The Talking Jesus research conducted by the Evangelical Alliance with HOPE and the Church of England showed that more than a third – 39 per cent – of people thought Jesus was a myth.

You might assume that some of those people were followers of other faiths, believing Jesus to be just someone Christians believe in.  But that’s not the case.

Many faiths hold Jesus Christ in high regard, despite not believing him to be the son of God.  Whether thought to be prophet, saint or wise man, Christians can use these connections to our saviour to guide conversations with Muslims, Sikhs, Hindus and Buddhists.  As Amaris Cole found out, many of those who reject Christianity don’t reject Jesus, and that can help with evangelism.


Speaking to an evangelist working in secret in Pakistan gives you an insight into Jesus in Islam.

“Jesus is right through the Qur’an – he’s mentioned more than 700 times.  Jesus’ stories are so powerful in the Qur’an, which they came up with, that you can prove your point. In one of the stories Jesus picked up the dirt and created a bird.  He turned it into a bird, he breathed life into it.  Through this we can prove that Jesus is a life-giver. That’s God’s attribute – Allah’s attributes – their Allah – and they start to wonder, how can a man have that?”

“In countries where Bibles are forbidden – or even when speaking to people who wouldn’t accept the Bible as truth, this can be helpful.  Therefore, Christians need to know their Qur’an very well, he says. “I don’t do Bible studies; I do Qur’an studies.  It helps Muslims to see Jesus in the Qur’an. Once they see Jesus in the Qur’an, they read the Bible.”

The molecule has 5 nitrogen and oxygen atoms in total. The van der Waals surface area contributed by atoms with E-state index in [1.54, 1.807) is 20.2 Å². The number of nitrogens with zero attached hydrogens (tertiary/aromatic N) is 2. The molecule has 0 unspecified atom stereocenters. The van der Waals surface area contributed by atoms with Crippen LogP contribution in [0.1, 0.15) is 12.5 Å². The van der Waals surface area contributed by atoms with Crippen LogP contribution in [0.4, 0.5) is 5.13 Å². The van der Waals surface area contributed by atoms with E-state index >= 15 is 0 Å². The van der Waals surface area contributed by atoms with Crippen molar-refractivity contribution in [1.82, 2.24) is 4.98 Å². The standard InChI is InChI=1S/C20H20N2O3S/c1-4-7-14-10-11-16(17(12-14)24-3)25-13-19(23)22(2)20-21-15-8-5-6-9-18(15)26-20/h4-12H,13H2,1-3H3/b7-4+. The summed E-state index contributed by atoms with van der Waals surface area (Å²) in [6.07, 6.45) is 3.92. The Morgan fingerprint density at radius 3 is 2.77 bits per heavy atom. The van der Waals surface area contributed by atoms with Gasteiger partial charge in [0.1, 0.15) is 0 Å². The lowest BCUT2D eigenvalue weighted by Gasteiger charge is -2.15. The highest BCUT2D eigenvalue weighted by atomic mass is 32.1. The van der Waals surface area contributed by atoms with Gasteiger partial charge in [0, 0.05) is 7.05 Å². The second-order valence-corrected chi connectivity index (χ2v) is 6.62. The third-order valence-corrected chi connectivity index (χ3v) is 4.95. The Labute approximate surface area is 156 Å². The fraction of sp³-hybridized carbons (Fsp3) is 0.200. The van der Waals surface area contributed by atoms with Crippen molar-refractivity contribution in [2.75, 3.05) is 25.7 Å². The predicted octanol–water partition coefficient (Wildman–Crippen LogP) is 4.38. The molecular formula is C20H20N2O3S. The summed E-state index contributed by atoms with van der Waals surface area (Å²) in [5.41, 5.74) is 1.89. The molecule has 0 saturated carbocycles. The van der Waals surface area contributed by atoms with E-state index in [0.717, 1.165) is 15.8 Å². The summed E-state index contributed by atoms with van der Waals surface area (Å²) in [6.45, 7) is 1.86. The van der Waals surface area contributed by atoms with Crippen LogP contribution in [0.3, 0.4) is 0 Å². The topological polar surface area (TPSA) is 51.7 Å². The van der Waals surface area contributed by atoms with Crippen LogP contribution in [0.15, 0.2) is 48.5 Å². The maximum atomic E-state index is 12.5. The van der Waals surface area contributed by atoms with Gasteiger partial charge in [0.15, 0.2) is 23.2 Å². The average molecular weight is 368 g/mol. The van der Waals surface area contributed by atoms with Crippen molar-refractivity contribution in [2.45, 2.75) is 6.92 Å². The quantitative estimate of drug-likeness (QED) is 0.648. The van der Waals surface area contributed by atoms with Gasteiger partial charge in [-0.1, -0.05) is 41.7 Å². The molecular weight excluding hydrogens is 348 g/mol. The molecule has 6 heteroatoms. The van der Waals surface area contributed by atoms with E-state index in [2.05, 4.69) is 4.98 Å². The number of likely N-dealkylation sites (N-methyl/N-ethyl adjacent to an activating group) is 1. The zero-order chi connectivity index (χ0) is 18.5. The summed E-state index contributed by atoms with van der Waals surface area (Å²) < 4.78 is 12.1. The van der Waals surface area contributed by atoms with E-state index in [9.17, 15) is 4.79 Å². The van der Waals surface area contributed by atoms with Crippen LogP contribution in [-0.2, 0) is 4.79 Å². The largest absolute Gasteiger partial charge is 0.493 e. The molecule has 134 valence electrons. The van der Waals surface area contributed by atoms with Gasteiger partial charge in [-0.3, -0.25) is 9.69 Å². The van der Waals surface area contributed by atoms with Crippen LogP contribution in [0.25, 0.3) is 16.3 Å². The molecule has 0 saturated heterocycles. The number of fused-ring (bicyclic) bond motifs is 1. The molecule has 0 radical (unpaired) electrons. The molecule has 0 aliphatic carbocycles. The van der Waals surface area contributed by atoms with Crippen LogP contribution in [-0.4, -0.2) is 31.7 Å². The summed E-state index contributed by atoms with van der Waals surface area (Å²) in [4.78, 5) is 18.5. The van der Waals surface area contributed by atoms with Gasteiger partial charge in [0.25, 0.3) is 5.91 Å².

He asked for prayer for all those working in Muslim communities to share the good news of Jesus Christ – sometimes at risk of their lives.  He also encouraged prayer for Muslims who were giving their life to Christ, as they are also in danger, and have to change their way of life.


In 2001, the Dalai Lama spoke of his belief in Jesus.  He said he was an “enlightened person”, telling other Buddhists to view him similarly. But many Buddhists have never heard of Jesus before.

Dr Lousia Evans, a lecturer at All Nations Bible College said –

“Growing up in a Buddhist family, I never heard of Jesus until a Christian friend invited me to a Christian fellowship at school. It was a real revelation – the fact that someone loved me unconditionally and died for my sins so that I can spend eternity with God in heaven.  That is incredible because as Buddhists, we were taught to keep doing good and there was never any assurance that one is ‘good enough.’ Jesus was indeed good news!”

This is therefore a useful insight when considering sharing the gospel.

Dr Evans continues –

“A Buddhist young man came to talk to my husband and I because he had heard we were Christians.  His question when he met us was: ‘What does Christianity teach about being good?’ He was so desperate to be ‘good’ that he was prepared to look for insights from other religions on how.  We told him that Jesus taught that “no one is good, except God” (Mark 10:18) and that Christians do good not in order to gain access into heaven, but because we are responding to what Jesus had done for us. That set him off on a journey of discovery of who Jesus is.”